Migration, cosmopolitanism and ‘global citizenship’ from the 1990s
in Migrants of the British diaspora since the 1960S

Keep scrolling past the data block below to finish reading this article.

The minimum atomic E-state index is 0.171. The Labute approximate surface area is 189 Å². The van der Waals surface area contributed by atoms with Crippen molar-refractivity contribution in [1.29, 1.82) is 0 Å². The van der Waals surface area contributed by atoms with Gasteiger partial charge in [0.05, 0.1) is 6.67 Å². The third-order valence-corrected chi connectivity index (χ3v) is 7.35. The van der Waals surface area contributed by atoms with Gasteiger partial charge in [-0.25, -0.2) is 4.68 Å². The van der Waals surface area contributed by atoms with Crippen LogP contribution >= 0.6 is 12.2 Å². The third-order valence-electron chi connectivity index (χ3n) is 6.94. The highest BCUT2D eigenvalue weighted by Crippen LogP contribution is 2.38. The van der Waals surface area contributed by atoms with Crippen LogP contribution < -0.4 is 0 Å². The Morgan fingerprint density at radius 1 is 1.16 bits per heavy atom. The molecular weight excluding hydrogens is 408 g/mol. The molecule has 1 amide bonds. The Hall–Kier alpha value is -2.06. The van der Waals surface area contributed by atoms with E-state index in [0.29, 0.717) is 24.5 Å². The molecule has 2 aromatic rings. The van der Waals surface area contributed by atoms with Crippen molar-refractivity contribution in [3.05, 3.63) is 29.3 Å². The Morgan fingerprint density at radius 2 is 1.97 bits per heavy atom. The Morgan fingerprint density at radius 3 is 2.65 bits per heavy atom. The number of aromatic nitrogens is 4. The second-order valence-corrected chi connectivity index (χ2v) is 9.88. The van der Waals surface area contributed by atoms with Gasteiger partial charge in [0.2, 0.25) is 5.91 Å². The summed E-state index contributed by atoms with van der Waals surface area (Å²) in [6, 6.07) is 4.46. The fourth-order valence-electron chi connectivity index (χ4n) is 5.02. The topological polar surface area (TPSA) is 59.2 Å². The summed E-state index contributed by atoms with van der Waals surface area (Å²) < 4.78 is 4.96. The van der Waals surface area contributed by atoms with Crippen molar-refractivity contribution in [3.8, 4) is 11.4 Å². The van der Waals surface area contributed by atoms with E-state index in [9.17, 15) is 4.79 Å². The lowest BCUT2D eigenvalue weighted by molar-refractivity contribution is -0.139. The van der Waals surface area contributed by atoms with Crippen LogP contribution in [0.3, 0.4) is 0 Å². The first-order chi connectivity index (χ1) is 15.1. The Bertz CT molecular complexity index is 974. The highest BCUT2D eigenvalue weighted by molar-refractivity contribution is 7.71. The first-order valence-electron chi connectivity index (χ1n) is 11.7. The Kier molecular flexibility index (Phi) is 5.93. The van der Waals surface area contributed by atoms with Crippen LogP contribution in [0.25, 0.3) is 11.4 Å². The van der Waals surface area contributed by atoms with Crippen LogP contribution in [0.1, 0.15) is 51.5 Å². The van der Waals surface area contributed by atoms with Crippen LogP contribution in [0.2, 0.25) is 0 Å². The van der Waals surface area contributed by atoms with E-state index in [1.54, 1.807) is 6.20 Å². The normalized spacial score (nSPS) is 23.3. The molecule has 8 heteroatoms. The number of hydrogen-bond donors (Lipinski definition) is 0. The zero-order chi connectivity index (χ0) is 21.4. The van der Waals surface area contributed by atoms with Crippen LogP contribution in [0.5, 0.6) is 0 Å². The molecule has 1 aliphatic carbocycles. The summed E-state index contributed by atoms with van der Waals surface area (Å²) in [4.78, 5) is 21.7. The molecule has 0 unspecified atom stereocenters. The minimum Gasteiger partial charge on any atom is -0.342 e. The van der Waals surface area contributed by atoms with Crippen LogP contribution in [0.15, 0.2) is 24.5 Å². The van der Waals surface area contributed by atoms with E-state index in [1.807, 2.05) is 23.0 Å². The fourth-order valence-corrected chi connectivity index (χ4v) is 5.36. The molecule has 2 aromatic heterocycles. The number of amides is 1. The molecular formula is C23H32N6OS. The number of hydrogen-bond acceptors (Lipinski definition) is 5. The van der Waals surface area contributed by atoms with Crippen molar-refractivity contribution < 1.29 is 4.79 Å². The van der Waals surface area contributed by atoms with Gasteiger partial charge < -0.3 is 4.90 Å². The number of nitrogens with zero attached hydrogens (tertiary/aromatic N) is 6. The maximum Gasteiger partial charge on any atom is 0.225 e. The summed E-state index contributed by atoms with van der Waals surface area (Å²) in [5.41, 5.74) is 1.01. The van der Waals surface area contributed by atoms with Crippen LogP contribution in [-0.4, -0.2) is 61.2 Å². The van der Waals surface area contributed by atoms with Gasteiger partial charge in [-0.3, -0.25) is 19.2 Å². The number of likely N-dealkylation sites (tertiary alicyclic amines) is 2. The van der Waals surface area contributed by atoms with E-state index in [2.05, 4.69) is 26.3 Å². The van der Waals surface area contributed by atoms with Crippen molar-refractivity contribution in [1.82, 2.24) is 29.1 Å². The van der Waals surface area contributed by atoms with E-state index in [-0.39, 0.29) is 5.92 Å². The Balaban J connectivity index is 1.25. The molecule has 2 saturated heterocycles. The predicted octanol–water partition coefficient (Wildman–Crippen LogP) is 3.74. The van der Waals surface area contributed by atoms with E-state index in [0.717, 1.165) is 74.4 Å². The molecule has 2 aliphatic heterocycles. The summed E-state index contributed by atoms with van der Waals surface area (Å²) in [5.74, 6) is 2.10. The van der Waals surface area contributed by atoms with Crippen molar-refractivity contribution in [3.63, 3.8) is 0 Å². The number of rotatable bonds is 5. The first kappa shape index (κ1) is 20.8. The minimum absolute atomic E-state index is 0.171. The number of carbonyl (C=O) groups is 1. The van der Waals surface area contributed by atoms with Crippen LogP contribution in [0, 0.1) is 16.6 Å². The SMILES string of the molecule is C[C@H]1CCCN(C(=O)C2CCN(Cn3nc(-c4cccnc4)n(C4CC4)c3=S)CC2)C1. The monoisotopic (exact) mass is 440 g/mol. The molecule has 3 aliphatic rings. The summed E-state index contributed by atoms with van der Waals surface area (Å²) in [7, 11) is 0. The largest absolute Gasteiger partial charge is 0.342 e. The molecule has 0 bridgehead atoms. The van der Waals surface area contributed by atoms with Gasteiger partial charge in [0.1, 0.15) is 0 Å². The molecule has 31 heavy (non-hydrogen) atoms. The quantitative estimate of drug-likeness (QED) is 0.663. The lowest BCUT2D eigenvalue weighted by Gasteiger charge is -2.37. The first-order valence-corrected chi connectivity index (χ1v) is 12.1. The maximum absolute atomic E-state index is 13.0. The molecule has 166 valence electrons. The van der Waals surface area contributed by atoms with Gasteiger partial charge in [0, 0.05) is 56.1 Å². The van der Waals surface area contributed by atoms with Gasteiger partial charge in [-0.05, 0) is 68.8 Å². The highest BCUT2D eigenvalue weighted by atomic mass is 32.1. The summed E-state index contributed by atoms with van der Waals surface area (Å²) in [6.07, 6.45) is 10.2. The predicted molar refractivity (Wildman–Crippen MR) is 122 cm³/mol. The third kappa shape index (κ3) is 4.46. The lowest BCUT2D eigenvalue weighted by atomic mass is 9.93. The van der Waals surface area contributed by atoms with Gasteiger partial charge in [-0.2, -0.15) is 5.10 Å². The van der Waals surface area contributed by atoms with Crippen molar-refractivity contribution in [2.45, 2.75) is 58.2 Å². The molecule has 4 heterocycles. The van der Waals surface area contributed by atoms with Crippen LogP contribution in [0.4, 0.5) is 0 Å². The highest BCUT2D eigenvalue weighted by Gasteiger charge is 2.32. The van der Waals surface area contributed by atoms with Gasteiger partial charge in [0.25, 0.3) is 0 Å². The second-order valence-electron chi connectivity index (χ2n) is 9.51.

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Emerging tendencies like cosmopolitanism and 'lifestyle' migration ambitions are part of a longer continuity of patterns in modern migration which developed and intensified only very gradually. Cosmopolitanism and global citizenship identities, of course, are not an inevitable outcome of frequent mobility, and serial migration has not always sprung from global consciousness. All migrant stories necessarily focus on the individual's life history, expressed in a myriad of different ways. Barbara Ingram-Monk's and Tanya Piejus's stories suggest how less tangible motivations could drive migration decisions; they also illustrate ways in which women's global thinking has influenced and articulated their migration practice. For Barbara the move to New Zealand, although demanding some difficult 'emotional adjustments', was deeply satisfying, but a return trip to England in 2006 prompted a different set of conflicting emotions about the country she had left.


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